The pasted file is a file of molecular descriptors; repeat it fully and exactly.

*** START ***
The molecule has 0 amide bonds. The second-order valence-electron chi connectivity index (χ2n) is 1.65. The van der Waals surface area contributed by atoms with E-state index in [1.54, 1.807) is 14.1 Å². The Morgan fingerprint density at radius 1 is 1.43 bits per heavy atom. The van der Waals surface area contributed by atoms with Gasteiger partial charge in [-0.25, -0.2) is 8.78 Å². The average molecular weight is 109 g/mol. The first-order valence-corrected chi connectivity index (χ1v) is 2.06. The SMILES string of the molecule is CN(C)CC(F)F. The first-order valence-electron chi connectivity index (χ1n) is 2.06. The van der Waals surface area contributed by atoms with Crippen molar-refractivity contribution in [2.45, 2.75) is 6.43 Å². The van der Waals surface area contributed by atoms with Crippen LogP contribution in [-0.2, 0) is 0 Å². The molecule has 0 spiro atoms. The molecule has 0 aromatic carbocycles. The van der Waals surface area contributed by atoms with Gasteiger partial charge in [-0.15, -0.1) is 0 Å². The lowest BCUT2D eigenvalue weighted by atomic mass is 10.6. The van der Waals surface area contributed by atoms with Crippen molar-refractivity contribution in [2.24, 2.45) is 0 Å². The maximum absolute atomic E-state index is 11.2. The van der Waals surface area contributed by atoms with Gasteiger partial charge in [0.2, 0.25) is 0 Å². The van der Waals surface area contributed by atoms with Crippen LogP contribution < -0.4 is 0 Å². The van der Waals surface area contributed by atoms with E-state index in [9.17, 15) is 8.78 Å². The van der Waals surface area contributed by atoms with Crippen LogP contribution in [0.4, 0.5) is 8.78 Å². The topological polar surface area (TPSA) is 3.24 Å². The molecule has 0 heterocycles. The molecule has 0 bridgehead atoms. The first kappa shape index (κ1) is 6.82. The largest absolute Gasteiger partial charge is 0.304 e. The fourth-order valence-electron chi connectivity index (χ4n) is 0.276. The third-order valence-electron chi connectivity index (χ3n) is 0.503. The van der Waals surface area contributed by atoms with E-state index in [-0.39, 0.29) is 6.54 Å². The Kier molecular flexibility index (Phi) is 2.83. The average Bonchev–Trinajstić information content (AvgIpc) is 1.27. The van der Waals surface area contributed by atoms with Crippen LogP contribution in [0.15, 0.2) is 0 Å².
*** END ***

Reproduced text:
The molecule has 0 amide bonds. The second-order valence-electron chi connectivity index (χ2n) is 1.65. The van der Waals surface area contributed by atoms with E-state index in [1.54, 1.807) is 14.1 Å². The Morgan fingerprint density at radius 1 is 1.43 bits per heavy atom. The van der Waals surface area contributed by atoms with Gasteiger partial charge in [-0.25, -0.2) is 8.78 Å². The average molecular weight is 109 g/mol. The first-order valence-corrected chi connectivity index (χ1v) is 2.06. The SMILES string of the molecule is CN(C)CC(F)F. The first-order valence-electron chi connectivity index (χ1n) is 2.06. The van der Waals surface area contributed by atoms with Crippen molar-refractivity contribution in [2.45, 2.75) is 6.43 Å². The van der Waals surface area contributed by atoms with Crippen LogP contribution in [-0.2, 0) is 0 Å². The molecule has 0 spiro atoms. The molecule has 0 aromatic carbocycles. The van der Waals surface area contributed by atoms with Gasteiger partial charge in [-0.15, -0.1) is 0 Å². The lowest BCUT2D eigenvalue weighted by atomic mass is 10.6. The van der Waals surface area contributed by atoms with Crippen molar-refractivity contribution in [2.24, 2.45) is 0 Å². The maximum absolute atomic E-state index is 11.2. The van der Waals surface area contributed by atoms with Gasteiger partial charge in [0.2, 0.25) is 0 Å². The van der Waals surface area contributed by atoms with Crippen LogP contribution < -0.4 is 0 Å². The van der Waals surface area contributed by atoms with E-state index in [9.17, 15) is 8.78 Å². The van der Waals surface area contributed by atoms with Crippen LogP contribution in [0.4, 0.5) is 8.78 Å². The topological polar surface area (TPSA) is 3.24 Å². The molecule has 0 heterocycles. The molecule has 0 bridgehead atoms. The first kappa shape index (κ1) is 6.82. The largest absolute Gasteiger partial charge is 0.304 e. The fourth-order valence-electron chi connectivity index (χ4n) is 0.276. The third-order valence-electron chi connectivity index (χ3n) is 0.503. The van der Waals surface area contributed by atoms with E-state index in [-0.39, 0.29) is 6.54 Å². The Kier molecular flexibility index (Phi) is 2.83. The average Bonchev–Trinajstić information content (AvgIpc) is 1.27. The van der Waals surface area contributed by atoms with Crippen LogP contribution in [0.15, 0.2) is 0 Å².